How can I reliably address different machines on my network?

I've always used the .local suffix to talk to computers on my local network before. With a new router, though, .local rarely (though sometimes) works. I've found that .home and .lan both usually work, but not always.

.-------.   .--------.                 .-----.
| modem |---| router |))))))(wifi))))))| foo |
.-------.   .--------.         v       .-----.
   ||            |             v
 /_^_^_\         |             \))))))).-----.
/ cloud \        |                     | bar |
 \-_-_-/      .-----.                  .-----.
              | baz |

So, from a terminal on foo, I can try:

ssh bar.local
ssh bar.home
ssh bar.lan

ssh baz.local
ssh baz.home
ssh baz.lan

and sometimes some of those suffixes work and some don't, but I don't know how to predict which or when.

foo, bar, and baz are all modern Linux or Android systems and the Linux boxes all have (or can have) avahi-daemon, or other reasonably-available packages, installed

(I don't want to set up static IP addresses: I'd like to keep using DHCP (from the router) for each machine, and even if I was okay with static addresses I'd want to be able to enter hostnames in the unrooted Android machines, where I can't edit the hosts file to map a chosen hostname to an IP address.)

  • what are you using in your /etc/resolv.conf for nameservers? Also if you have dig install what output do you get when you execute dig +trace baz.local? Sep 26, 2013 at 7:29
  • You should add additional information (like provided in your last comment) to your question. Also add what router(s) you are using. Sep 26, 2013 at 16:37

2 Answers 2


There are no RFCs that specify .lan and .home. Thus, it is up to the router's vendor what pseudo TLDs (top-level-domain names) are by default configured.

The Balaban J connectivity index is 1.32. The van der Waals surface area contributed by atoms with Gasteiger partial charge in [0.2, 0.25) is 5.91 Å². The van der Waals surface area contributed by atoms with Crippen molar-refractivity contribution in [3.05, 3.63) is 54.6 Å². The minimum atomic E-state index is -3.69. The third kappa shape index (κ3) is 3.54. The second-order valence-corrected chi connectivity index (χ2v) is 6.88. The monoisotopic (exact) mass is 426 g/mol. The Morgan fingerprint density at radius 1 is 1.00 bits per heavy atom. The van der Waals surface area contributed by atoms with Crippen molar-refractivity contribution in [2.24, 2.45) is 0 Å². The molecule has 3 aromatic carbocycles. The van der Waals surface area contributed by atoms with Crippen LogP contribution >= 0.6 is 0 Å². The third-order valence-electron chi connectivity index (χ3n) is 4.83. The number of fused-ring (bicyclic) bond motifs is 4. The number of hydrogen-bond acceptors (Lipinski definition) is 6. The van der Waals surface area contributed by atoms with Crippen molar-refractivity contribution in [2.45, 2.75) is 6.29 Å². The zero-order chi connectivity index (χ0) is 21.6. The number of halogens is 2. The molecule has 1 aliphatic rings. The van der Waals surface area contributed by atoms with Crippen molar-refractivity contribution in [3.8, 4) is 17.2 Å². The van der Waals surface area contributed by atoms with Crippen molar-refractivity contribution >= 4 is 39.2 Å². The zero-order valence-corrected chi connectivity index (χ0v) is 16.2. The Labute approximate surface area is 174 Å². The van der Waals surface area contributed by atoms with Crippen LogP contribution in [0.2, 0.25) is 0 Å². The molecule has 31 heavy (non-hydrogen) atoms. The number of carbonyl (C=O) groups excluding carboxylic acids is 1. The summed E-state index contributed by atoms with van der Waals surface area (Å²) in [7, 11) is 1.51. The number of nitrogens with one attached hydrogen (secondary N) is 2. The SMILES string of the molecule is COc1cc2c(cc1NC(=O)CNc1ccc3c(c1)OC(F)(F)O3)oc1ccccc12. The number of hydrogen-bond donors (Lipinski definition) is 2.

For example my router vendor (AVM) seems to use .fritz.box by default.

.local is used by mDNS (multicast DNS), a protocol engineered by Apple. Using example.local only works on systems (and for destinations) that have a mDNS daemon running (e.g. MacOSX, current Linux distributions like Ubuntu/Fedora).

You can keep using dhcp - but perhaps you have to configure your router a little bit. Most routers let you configure such things like the domain name for the network.

Note that using pseudo TLDs is kind of dangerous - .lan seems to be popular - and better than .local (because it does not clash with mDNSs .local) - but there is no guarantee that ICANN will not introduce it as new TLD at some point.

2019 update: Case in point, .box isn't a pseudo TLD, anymore. ICANN delegated .box in 2016.

Thus, it makes sense to get a real domain name - and use sub-domains of it for private stuff, e.g. when your domain is example.org you could use:

  • 3
    Actually tools.ietf.org/html/rfc6762 mention both .lan and .home.
    – Powerman
    Apr 9, 2018 at 20:55
  • 7
    @Powerman, well, RFC6762 mentions .lan and .home in the Appendix G but it doesn't specify their use nor their semantics. Instead it just lists them as part of a comment: 'We do not recommend use of unregistered top-level domains at all, but should network operators decide to do this, the following top-level domains have been used on private internal networks without the problems caused by trying to reuse ".local." for this purpose' Apr 9, 2018 at 21:11
  • 5
    As of February 2018, .home, .corp, and .mail can be considered safe: icann.org/resources/board-material/… Using .lan should still be considered risky. Oct 8, 2019 at 10:55
  • 4
    Another update: RFC8375 (May 2018) specifies .home.arpa for home scoped networks (tools.ietf.org/html/rfc8375)
    – John O'M.
    Oct 15, 2019 at 22:15
  • 1
    IANA maintain a list of Special Use Domain names at iana.org/assignments/special-use-domain-names/… with links to the RFC where each is described.
    – dunxd
    Aug 9, 2021 at 11:22

As I understand things, if you use one of the RFC-1918 private network numeric addresses, these are guaranteed by the Internet "rules" not to route beyond their own subnet.

Some names are reserved for special use ({invalid., localhost., test. in RFC6761} {local. in RFC6762} {onion. in RFC7686} iana site)

The result of this is that you can use some names you please on your private network LAN. If the address numbers are in the RFC1918 range: even if folks on the public internet know your node names, they cannot route to that addresses.

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